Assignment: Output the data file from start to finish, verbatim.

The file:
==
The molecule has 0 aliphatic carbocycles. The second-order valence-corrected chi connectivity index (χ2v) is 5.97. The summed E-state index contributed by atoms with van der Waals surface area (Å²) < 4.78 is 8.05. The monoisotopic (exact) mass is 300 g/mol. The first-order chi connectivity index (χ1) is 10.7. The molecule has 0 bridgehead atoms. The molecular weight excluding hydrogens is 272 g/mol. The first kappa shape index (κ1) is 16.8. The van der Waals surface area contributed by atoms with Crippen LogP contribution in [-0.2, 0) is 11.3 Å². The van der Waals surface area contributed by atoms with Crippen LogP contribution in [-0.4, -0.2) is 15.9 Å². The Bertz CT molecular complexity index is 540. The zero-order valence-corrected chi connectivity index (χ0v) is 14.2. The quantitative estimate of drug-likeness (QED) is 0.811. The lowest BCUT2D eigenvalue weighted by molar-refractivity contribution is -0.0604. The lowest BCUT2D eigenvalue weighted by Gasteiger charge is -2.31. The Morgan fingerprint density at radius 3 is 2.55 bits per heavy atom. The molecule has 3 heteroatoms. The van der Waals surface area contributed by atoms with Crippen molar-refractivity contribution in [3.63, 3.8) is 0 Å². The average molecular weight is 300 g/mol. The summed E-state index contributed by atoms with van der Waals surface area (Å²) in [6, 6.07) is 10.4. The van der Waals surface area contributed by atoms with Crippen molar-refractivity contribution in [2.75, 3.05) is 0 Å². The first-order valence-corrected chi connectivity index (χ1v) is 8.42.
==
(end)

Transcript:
The molecule has 0 aliphatic carbocycles. The second-order valence-corrected chi connectivity index (χ2v) is 5.97. The summed E-state index contributed by atoms with van der Waals surface area (Å²) < 4.78 is 8.05. The monoisotopic (exact) mass is 300 g/mol. The first-order chi connectivity index (χ1) is 10.7. The molecule has 0 bridgehead atoms. The molecular weight excluding hydrogens is 272 g/mol. The first kappa shape index (κ1) is 16.8. The van der Waals surface area contributed by atoms with Crippen LogP contribution in [-0.2, 0) is 11.3 Å². The van der Waals surface area contributed by atoms with Crippen LogP contribution in [-0.4, -0.2) is 15.9 Å². The Bertz CT molecular complexity index is 540. The zero-order valence-corrected chi connectivity index (χ0v) is 14.2. The quantitative estimate of drug-likeness (QED) is 0.811. The lowest BCUT2D eigenvalue weighted by molar-refractivity contribution is -0.0604. The lowest BCUT2D eigenvalue weighted by Gasteiger charge is -2.31. The Morgan fingerprint density at radius 3 is 2.55 bits per heavy atom. The molecule has 3 heteroatoms. The van der Waals surface area contributed by atoms with Crippen molar-refractivity contribution in [3.63, 3.8) is 0 Å². The average molecular weight is 300 g/mol. The summed E-state index contributed by atoms with van der Waals surface area (Å²) in [6, 6.07) is 10.4. The van der Waals surface area contributed by atoms with Crippen molar-refractivity contribution in [2.75, 3.05) is 0 Å². The first-order valence-corrected chi connectivity index (χ1v) is 8.42.